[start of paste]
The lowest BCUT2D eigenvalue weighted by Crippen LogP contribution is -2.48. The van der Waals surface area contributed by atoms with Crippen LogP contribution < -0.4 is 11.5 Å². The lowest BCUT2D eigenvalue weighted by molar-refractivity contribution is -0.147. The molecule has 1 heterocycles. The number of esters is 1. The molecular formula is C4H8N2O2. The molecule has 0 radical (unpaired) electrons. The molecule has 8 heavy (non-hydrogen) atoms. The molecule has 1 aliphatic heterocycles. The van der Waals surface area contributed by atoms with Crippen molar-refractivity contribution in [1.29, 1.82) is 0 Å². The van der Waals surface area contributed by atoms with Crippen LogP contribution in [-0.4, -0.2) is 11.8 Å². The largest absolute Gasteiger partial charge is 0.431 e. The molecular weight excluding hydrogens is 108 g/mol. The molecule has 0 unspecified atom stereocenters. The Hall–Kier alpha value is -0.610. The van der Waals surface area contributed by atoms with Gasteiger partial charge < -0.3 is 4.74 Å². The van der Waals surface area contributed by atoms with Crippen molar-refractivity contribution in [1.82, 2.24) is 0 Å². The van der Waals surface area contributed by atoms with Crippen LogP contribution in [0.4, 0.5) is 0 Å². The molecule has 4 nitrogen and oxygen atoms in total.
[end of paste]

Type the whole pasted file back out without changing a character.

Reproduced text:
The lowest BCUT2D eigenvalue weighted by Crippen LogP contribution is -2.48. The van der Waals surface area contributed by atoms with Crippen LogP contribution < -0.4 is 11.5 Å². The lowest BCUT2D eigenvalue weighted by molar-refractivity contribution is -0.147. The molecule has 1 heterocycles. The number of esters is 1. The molecular formula is C4H8N2O2. The molecule has 0 radical (unpaired) electrons. The molecule has 8 heavy (non-hydrogen) atoms. The molecule has 1 aliphatic heterocycles. The van der Waals surface area contributed by atoms with Crippen molar-refractivity contribution in [1.29, 1.82) is 0 Å². The van der Waals surface area contributed by atoms with Crippen LogP contribution in [-0.4, -0.2) is 11.8 Å². The largest absolute Gasteiger partial charge is 0.431 e. The molecular weight excluding hydrogens is 108 g/mol. The molecule has 0 unspecified atom stereocenters. The Hall–Kier alpha value is -0.610. The van der Waals surface area contributed by atoms with Gasteiger partial charge < -0.3 is 4.74 Å². The van der Waals surface area contributed by atoms with Crippen molar-refractivity contribution in [1.82, 2.24) is 0 Å². The van der Waals surface area contributed by atoms with Crippen LogP contribution in [0.4, 0.5) is 0 Å². The molecule has 4 nitrogen and oxygen atoms in total.